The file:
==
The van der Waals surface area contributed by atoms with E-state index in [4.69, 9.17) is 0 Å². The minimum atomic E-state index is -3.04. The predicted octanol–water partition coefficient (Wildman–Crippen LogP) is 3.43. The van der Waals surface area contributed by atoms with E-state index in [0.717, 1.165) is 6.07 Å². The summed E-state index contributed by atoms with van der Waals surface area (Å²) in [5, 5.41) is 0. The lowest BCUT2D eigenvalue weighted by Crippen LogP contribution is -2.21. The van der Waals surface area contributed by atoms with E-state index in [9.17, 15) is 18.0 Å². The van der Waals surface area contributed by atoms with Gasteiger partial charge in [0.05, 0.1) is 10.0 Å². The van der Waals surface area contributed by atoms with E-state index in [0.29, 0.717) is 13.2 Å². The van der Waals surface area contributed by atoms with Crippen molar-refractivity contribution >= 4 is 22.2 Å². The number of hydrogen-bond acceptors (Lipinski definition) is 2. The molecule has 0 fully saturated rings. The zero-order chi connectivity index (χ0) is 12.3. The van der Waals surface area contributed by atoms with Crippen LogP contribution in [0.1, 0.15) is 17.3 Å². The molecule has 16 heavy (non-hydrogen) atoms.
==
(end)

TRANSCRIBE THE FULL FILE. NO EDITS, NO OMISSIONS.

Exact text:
The van der Waals surface area contributed by atoms with E-state index in [4.69, 9.17) is 0 Å². The minimum atomic E-state index is -3.04. The predicted octanol–water partition coefficient (Wildman–Crippen LogP) is 3.43. The van der Waals surface area contributed by atoms with E-state index in [0.717, 1.165) is 6.07 Å². The summed E-state index contributed by atoms with van der Waals surface area (Å²) in [5, 5.41) is 0. The lowest BCUT2D eigenvalue weighted by Crippen LogP contribution is -2.21. The van der Waals surface area contributed by atoms with E-state index in [9.17, 15) is 18.0 Å². The van der Waals surface area contributed by atoms with Gasteiger partial charge in [0.05, 0.1) is 10.0 Å². The van der Waals surface area contributed by atoms with E-state index in [0.29, 0.717) is 13.2 Å². The van der Waals surface area contributed by atoms with Crippen molar-refractivity contribution >= 4 is 22.2 Å². The number of hydrogen-bond acceptors (Lipinski definition) is 2. The molecule has 0 fully saturated rings. The zero-order chi connectivity index (χ0) is 12.3. The van der Waals surface area contributed by atoms with Crippen LogP contribution in [0.1, 0.15) is 17.3 Å². The molecule has 16 heavy (non-hydrogen) atoms.